Leslie Rosa is a Sommelier and the founder of La Dolce Vigna, a Wine + Culture tour company that offers intimate and authentic experiences in Italy and California.
Vinous Venice: Best Wine Bars in Venice
When I was studying to become a sommelier in Italy, I remember reading on the first page of my textbook’s chapter on the Veneto—the region responsible for enologic marvels like Prosecco, Soave, Bardolino, Valpolicella and Amarone—“Boy, do the Venetians love to drink!” As someone who was lucky enough to call Venice home for three years, I can affirm this statement. Drinking is part of the quotidian rhythm, starting in the morning when some of the older local set take in their first ombra (glass of wine or literally “shadow” from when wine kiosks were set up under the shadow of the bell tower in St. Mark’s Square). Wine is at the core of the city’s evening song, as well -- beginning when the sun disappears out in the lagoon and running until last call, which for most bars is around the early hour of midnight. What this means for the savvy wine tourist is that Venice is full of lovely bars with incredible wines at very affordable prices. (They would be voted off the islands if they tried to pull anything pricey.) If you want to wine and dine yourself like a real Venetian, I suggest seeking out the following wine bars.
In Cannaregio, a mostly residential sestiere (neighborhood) at the northwest of Venice, there exists a magical stretch of bars and restaurants along the Fondamenta Misericordia/ Ormesini. Two wines bars in particular hold court here: Al Timon and Vino Vero. Al Timon—one of the best restaurants in Venice if you want to take a break from feasting on fish and sink your teeth into a perfectly cooked piece of Italian beef—has a lively wine bar with around 20 different wines by the glass (mostly wines from the Veneto, but other Italian regions are represented too) and a nice selection of cicchetti (Venetian tapas). Grab a glass of Valpolicella and a plate of cicchetti and enjoy them on one of the outside tables or on their flatbed boat docked alongside the restaurant.
Vino Vero, a small, upscale wine bar, has a wine list that concentrates on small, mostly organic producers from various regions in Italy. Try a glass of Zeno, a unique Sangiovese-Pinot Noir blend from the owners’ Tuscan winery Voltumna, or perhaps a glass of bubbles in the form of Franciacorta from Veneto’s neighbor, Lombardy. Vino Vero’s display of gourmet cicchetti will have your mouth watering in no time, but don’t spoil your appetite -- this area has the highest concentration of exceptional restaurants in Venice such as Anice Stellato, Da Rioba, and Osteria d’Orto dei Mori to name a few.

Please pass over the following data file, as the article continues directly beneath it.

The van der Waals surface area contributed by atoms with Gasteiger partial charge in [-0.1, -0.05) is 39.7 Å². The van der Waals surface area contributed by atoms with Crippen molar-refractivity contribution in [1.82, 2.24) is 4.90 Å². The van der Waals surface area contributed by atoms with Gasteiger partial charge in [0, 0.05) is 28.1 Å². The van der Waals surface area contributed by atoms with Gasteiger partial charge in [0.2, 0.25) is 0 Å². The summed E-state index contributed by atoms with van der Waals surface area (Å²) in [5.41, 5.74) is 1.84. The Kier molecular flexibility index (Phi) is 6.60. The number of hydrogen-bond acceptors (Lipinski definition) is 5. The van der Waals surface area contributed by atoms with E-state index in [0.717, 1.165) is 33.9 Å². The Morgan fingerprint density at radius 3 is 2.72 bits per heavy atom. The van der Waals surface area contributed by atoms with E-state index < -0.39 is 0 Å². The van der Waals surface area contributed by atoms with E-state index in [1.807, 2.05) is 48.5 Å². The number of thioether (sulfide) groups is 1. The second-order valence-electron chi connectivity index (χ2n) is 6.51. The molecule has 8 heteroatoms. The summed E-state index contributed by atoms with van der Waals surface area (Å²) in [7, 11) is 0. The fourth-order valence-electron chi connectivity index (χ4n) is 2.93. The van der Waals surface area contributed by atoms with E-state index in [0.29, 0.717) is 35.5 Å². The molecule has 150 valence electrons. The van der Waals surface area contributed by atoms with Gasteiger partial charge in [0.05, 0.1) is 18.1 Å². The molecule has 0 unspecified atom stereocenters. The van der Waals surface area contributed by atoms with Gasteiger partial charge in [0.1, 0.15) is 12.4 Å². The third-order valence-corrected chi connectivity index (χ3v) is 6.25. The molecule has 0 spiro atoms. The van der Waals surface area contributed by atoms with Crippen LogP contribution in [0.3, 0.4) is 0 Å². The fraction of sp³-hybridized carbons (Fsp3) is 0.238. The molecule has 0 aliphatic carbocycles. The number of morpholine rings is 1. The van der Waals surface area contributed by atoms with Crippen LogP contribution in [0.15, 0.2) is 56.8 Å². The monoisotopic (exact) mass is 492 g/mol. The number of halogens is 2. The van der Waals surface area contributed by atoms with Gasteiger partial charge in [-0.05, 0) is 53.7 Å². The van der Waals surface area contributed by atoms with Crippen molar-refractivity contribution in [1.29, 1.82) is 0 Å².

On the border of the sestieri San Marco and Castello, tucked away down a narrow calle off Campo Santa Maria Formosa, is perhaps the most famous wine bar in all of Venice, not only for the excellent wines, but for its owner and personality-at-large Mauro Lorenzon. With a colorful, hand-painted bowtie and leather apron, Lorenzon or one of his staff at Enoiteca Mascareta will help you choose one of their exceptional organic wines by the glass—the only kind they serve. Stay for a plate of sliced meats and cheeses, or make a reservation for a dinner you won’t soon forget. (Bonus tip: With over 70 types of gin and 25 different types of tonic—not to mention the endless embellishments like marinated, chopped basil—their gin and tonics are true works of art.)
Down in Dorsoduro, near the bustling bars full of college students sipping on spritzes, there are a few wine bars that stand out for their grown-up wine lists. Lucky for you, they are within a minute’s walk from each other, so you can make a wine bar crawl out of it should you feel so inclined. Start with Cantina Arnaldi, a charming little enoteca run by Andrea and Katia, who will welcome you in for a glass of prosecco sur lie (prosecco naturally fermented in the bottle) or any number of wines they offer by the glass. Have a cicchetti or two and then head to Adriatico Mar. A new kid on the block, Adriatico is already making a splash not just for its canal access -- small boats can dock right in front -- but because it has one of the jolliest ambiences around, thanks to its jovial staff and loyal local fans. Don’t let the crowd deter you from procuring your own glass of heaven, aka Malvasia. Finally, finish off at Estro Vino e Cucina, run by the brothers Spezzamonte (Dario and Alberto). This place is a true gem. The well-curated wine list boasts a plethora of fascinating finds from all over Italy and even Slovenia. Be brave and pick something you have never heard of like a Raboso or sparkling Garganega. If you aren’t feeling entirely famished, nibble on one of the gourmet tramezzini -- triangular sandwiches typical to Venice. Otherwise, go ahead and let the accommodating staff behind the bar know you would like to experience their culinary delights in the main dining room.
Cannaregio 2754 (Fondamenta Ormesini)
Monday – Sunday | Lunch 12 p.m. – 3 p.m.; Wine Bar + Dinner | 6 p.m. – 12 p.m.
Cannaregio 2497 (Fondamenta Misericordia)
+39 041 275 0044
Tuesday – Sunday | 11 a.m. – 12 a.m.; Mon | 6 p.m. – 12 a.m.
Castello 5183 (Calle lunga Santa Maria Formosa)
+39 041 5230744
Seven Days | 7 p.m. – 2 a.m.
+39 041 718989
Thursday – Monday | 11 a.m. – 2 a.m.
Dorsoduro 3771 (Calle Crosera)
+39 041 476 4322
Monday – Saturday | 10 a.m. - 10 p.m.
Estro Vino e Cucina
+39 041 476 4914
Wednesday – Monday |12 p.m. – 10 p.m.; Tue | 4:30 p.m. – 10 p.m.